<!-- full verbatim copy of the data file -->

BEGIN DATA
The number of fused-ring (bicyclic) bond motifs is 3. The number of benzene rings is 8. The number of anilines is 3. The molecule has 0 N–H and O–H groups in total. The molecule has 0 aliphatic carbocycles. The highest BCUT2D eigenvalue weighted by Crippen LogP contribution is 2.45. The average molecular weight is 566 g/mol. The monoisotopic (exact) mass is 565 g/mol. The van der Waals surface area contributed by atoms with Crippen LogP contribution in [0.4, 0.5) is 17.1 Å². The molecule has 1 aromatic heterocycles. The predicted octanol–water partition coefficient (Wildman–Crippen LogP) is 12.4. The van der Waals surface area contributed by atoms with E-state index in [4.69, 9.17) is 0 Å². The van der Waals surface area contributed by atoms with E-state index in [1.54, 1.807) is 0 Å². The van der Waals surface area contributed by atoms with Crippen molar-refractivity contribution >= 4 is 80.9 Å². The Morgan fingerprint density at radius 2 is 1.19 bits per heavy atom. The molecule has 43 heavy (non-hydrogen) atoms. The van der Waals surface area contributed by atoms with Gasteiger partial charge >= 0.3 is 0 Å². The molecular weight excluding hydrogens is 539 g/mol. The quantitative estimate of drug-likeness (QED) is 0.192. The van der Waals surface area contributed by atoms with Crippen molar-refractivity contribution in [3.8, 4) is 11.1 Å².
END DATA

The number of fused-ring (bicyclic) bond motifs is 3. The number of benzene rings is 8. The number of anilines is 3. The molecule has 0 N–H and O–H groups in total. The molecule has 0 aliphatic carbocycles. The highest BCUT2D eigenvalue weighted by Crippen LogP contribution is 2.45. The average molecular weight is 566 g/mol. The monoisotopic (exact) mass is 565 g/mol. The van der Waals surface area contributed by atoms with Crippen LogP contribution in [0.4, 0.5) is 17.1 Å². The molecule has 1 aromatic heterocycles. The predicted octanol–water partition coefficient (Wildman–Crippen LogP) is 12.4. The van der Waals surface area contributed by atoms with E-state index in [4.69, 9.17) is 0 Å². The van der Waals surface area contributed by atoms with E-state index in [1.54, 1.807) is 0 Å². The van der Waals surface area contributed by atoms with Crippen molar-refractivity contribution >= 4 is 80.9 Å². The Morgan fingerprint density at radius 2 is 1.19 bits per heavy atom. The molecule has 43 heavy (non-hydrogen) atoms. The van der Waals surface area contributed by atoms with Gasteiger partial charge >= 0.3 is 0 Å². The molecular weight excluding hydrogens is 539 g/mol. The quantitative estimate of drug-likeness (QED) is 0.192. The van der Waals surface area contributed by atoms with Crippen molar-refractivity contribution in [3.8, 4) is 11.1 Å².